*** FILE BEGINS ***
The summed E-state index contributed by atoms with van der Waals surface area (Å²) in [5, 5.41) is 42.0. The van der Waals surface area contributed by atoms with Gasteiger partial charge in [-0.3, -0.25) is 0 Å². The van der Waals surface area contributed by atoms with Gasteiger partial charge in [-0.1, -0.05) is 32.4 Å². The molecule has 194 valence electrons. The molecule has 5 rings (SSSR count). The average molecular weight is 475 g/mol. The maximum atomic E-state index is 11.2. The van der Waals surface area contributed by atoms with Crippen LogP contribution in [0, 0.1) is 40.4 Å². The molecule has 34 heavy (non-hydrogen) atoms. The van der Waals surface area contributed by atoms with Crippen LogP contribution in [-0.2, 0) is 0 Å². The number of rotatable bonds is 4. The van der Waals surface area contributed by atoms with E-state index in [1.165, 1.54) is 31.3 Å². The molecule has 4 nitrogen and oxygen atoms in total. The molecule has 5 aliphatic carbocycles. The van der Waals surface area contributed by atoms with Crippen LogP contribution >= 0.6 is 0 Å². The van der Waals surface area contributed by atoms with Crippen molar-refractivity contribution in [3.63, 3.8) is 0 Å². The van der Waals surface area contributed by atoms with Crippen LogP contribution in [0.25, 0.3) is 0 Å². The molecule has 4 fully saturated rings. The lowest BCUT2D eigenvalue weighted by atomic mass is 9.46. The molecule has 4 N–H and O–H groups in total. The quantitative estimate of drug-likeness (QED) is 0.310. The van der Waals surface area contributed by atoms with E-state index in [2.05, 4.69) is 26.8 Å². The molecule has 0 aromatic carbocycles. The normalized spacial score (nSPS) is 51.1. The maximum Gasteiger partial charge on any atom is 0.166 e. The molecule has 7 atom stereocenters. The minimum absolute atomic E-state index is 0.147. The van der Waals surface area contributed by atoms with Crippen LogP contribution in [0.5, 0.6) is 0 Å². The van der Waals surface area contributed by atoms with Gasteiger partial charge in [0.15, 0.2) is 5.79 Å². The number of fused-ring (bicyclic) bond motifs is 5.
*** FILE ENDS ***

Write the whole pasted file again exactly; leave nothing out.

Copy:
The summed E-state index contributed by atoms with van der Waals surface area (Å²) in [5, 5.41) is 42.0. The van der Waals surface area contributed by atoms with Gasteiger partial charge in [-0.3, -0.25) is 0 Å². The van der Waals surface area contributed by atoms with Gasteiger partial charge in [-0.1, -0.05) is 32.4 Å². The molecule has 194 valence electrons. The molecule has 5 rings (SSSR count). The average molecular weight is 475 g/mol. The maximum atomic E-state index is 11.2. The van der Waals surface area contributed by atoms with Crippen LogP contribution in [0, 0.1) is 40.4 Å². The molecule has 34 heavy (non-hydrogen) atoms. The van der Waals surface area contributed by atoms with Crippen LogP contribution in [-0.2, 0) is 0 Å². The number of rotatable bonds is 4. The van der Waals surface area contributed by atoms with E-state index in [1.165, 1.54) is 31.3 Å². The molecule has 4 nitrogen and oxygen atoms in total. The molecule has 5 aliphatic carbocycles. The van der Waals surface area contributed by atoms with Crippen LogP contribution >= 0.6 is 0 Å². The van der Waals surface area contributed by atoms with Crippen molar-refractivity contribution in [3.63, 3.8) is 0 Å². The van der Waals surface area contributed by atoms with Crippen LogP contribution in [0.25, 0.3) is 0 Å². The molecule has 4 fully saturated rings. The lowest BCUT2D eigenvalue weighted by atomic mass is 9.46. The molecule has 4 N–H and O–H groups in total. The quantitative estimate of drug-likeness (QED) is 0.310. The van der Waals surface area contributed by atoms with E-state index in [2.05, 4.69) is 26.8 Å². The molecule has 0 aromatic carbocycles. The normalized spacial score (nSPS) is 51.1. The maximum Gasteiger partial charge on any atom is 0.166 e. The molecule has 7 atom stereocenters. The minimum absolute atomic E-state index is 0.147. The van der Waals surface area contributed by atoms with Crippen LogP contribution in [0.5, 0.6) is 0 Å². The van der Waals surface area contributed by atoms with Gasteiger partial charge in [0.15, 0.2) is 5.79 Å². The number of fused-ring (bicyclic) bond motifs is 5.